Install the jig hardware and secure the zero clearance fence.
Cut some T-Track to width and install that immediately above the zero clearance fences. By making the MDF fence 4″ tall there is no way the 10″ blade on my table saw could possibly hit this T track. After years of quick clamping stop blocks in place I love finally being able to use a track and variosu kinds of jigs/stops to speed up production work.
I recently had the opportunity to take one of the ‘Taste of Blacksmithing’ classes at the Prospect Hill Forge in Waltham MA as part of the NBSS group event there. It’s something I wanted to take for a long time and I am happy I finally got to take it. During the class we learned some basic techniques and principles of how to work metal, then Carl and Mike let us try it for ourselves. The project for the class was a drive hook — which is a hook you would drive into a timber framed post or similar and then use like any other hook. (see below)
I’m looking forward to talking more classes there in the future.
You can find out more about the Prospect Hill Forge here. Carl and Mike were great instructors, and like me worked in Software/High Tech. 🙂
This weekend I finally finished my new Kiln — a Kiln that would make Binford and Tim Allen happy. My wife is ready to kill me as its one more huge thing to move up to NH soon, but I want to get back into making some more Windsor chairs once we get settled in our new house this spring. I took a workshop last summer at NBSS and made a continuous arm Windsor chair and hope to make some more for our new place.
The design is based largely on one my friend Pete Galbert came up with and shared on his blog here with a few minor changes/tweaks based on the engineer in me and what materials I had on hand. I’m looking forward to it having a long service life.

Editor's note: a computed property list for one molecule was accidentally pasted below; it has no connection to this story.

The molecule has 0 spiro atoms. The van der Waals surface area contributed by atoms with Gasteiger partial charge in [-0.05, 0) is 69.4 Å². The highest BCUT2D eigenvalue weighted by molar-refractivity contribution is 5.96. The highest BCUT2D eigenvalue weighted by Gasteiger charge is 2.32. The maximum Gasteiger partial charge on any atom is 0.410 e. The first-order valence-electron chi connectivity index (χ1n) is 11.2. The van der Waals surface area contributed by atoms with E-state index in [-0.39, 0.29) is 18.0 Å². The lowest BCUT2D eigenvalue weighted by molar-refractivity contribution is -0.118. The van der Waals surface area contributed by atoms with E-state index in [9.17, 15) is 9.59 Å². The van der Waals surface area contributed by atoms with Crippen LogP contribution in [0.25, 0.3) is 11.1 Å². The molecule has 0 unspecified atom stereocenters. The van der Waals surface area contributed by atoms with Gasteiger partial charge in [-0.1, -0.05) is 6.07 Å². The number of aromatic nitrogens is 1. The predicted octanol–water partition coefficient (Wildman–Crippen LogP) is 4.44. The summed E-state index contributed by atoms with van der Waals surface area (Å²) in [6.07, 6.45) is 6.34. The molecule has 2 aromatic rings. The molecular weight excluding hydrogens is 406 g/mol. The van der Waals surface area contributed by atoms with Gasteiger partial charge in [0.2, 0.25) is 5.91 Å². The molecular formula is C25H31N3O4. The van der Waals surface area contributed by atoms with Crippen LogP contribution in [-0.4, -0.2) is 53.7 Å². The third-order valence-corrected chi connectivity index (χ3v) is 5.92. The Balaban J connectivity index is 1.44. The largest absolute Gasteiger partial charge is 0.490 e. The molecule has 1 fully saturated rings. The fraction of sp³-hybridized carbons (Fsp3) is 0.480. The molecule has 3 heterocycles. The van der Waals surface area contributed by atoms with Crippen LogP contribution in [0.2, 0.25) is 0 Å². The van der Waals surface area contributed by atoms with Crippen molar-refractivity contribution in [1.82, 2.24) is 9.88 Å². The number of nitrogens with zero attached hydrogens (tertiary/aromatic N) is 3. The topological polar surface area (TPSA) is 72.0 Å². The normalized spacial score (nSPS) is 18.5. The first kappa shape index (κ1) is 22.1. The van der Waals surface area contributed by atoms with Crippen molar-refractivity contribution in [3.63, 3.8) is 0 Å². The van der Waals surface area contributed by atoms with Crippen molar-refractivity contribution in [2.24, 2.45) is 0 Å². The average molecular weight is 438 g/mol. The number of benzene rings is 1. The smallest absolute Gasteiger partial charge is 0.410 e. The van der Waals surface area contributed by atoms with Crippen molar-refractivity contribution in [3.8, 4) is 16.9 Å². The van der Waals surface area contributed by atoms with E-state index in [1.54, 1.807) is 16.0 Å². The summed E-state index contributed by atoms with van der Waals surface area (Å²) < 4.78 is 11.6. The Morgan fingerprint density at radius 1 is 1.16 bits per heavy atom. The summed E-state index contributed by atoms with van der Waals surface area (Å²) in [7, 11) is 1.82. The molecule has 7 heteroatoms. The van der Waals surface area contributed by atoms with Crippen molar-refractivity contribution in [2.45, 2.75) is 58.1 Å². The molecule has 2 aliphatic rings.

2′ x 3′ x 4′
Room for sizable pieces
Next up chair making project will be a shave horse.
A while back I completed a headboard and night stand for a friend of mine from NBSS — Erin who is a very talented jeweler. She made my dovetailed wedding band which I love. (You can check out some of Erin’s other work here http://erindeluca.com/ Tell her Bill sent you 🙂 )
I designed and built the project from reclaimed old growth eastern white pine which was previously a barn in CT. Reclaiming the wood and keeping the well earned patina of time took a lot longer than I originally anticipated, but I am very happy with the results.
Tips on reclaiming old wood:
Select wood with interesting character and tight/straight grain
Use a metal detector to search for nails or other metal which could damage your planer and jointer knives (and keep rechecking — cleared everything I could originally detect, but as I milled down a piece I found a deeper embedded piece of cut nail that took a big nick out of my planer knives) So from then on I make repeated passes with the metal detector even as I plane down the wood.
Be judicious with your planing — it would be very easy to just power through all the tool marks and character and lose a lot of the history of the wood
Use traditional joinery and woodworking techniques (I think reclaimed wood looks better with traditional designs)
Old growth detail — some pieces had well over 150 years worth of tight growth rings and many well preserved hand tool marks, nail holes etc
Through mortise and tenon joinery that is draw bored and pinned
The piece had to make it through some very tight places and I built it in such a way that the legs could bolt off to make it through narrow places (See pics for more details of this)
I also concealed leveling feet to make it easier to stabilize on an uneven floor etc
Matching night stand has similar character and design to match the headboard. Still has great old saw marks in it
Finish included stain, dye for tinting, polyurethane and hand rubbed wax finish
This is a project I’ve been wanting for a while now.
It’s an 8′ long steam box for steaming Windsor Chair and Architectural parts. It’s powered by 2 Wagner wallpaper steamers so it should have plenty of steam to get the job done even given it’s large size. Interior opening is 4″ x 6.5″x 8′ so plenty of room for most anything I would want to steam bend.
Highlights of this unit:
Tight fitting steam entry ports which make use of threaded hose fittings
Folding legs so I can take the unit with me when I travel or to save shop space when not in use
Made from a single sheet of CDX Plywood
Some will say it is overbuilt for a Steam Box, but I hope to get a long service life out of it and most of the outside parts (legs etc) can all be remounted on another unit when the time comes to replace the core box.
Below is a slide show of the Steam Box being built along with some tips in the captions.
A Joiner's Guide To Traditional Woodworking and Preservation